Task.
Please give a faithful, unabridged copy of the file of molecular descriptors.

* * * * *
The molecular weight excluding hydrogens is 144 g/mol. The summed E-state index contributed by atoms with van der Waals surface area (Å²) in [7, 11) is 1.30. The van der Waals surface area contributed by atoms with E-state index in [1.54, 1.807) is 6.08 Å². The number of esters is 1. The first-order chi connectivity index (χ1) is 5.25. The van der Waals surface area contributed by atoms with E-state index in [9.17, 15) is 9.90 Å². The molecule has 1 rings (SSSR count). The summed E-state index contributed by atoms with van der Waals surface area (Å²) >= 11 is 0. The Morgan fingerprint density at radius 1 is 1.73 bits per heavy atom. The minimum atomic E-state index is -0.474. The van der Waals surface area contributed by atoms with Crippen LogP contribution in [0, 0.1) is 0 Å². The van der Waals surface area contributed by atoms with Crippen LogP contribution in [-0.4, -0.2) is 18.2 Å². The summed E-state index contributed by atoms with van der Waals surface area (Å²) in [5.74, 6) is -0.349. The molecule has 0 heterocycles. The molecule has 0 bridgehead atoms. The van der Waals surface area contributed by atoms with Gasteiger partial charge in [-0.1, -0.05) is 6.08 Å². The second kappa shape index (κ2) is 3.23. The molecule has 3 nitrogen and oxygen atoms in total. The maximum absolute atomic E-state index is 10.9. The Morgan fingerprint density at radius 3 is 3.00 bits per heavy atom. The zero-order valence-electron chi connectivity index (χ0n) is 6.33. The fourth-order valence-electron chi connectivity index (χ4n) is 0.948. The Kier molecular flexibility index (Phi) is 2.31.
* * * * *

The molecular weight excluding hydrogens is 144 g/mol. The summed E-state index contributed by atoms with van der Waals surface area (Å²) in [7, 11) is 1.30. The van der Waals surface area contributed by atoms with E-state index in [1.54, 1.807) is 6.08 Å². The number of esters is 1. The first-order chi connectivity index (χ1) is 5.25. The van der Waals surface area contributed by atoms with E-state index in [9.17, 15) is 9.90 Å². The molecule has 1 rings (SSSR count). The summed E-state index contributed by atoms with van der Waals surface area (Å²) >= 11 is 0. The Morgan fingerprint density at radius 1 is 1.73 bits per heavy atom. The minimum atomic E-state index is -0.474. The van der Waals surface area contributed by atoms with Crippen LogP contribution in [0, 0.1) is 0 Å². The van der Waals surface area contributed by atoms with Crippen LogP contribution in [-0.4, -0.2) is 18.2 Å². The summed E-state index contributed by atoms with van der Waals surface area (Å²) in [5.74, 6) is -0.349. The molecule has 0 heterocycles. The molecule has 0 bridgehead atoms. The van der Waals surface area contributed by atoms with Gasteiger partial charge in [-0.1, -0.05) is 6.08 Å². The second kappa shape index (κ2) is 3.23. The molecule has 3 nitrogen and oxygen atoms in total. The maximum absolute atomic E-state index is 10.9. The Morgan fingerprint density at radius 3 is 3.00 bits per heavy atom. The zero-order valence-electron chi connectivity index (χ0n) is 6.33. The fourth-order valence-electron chi connectivity index (χ4n) is 0.948. The Kier molecular flexibility index (Phi) is 2.31.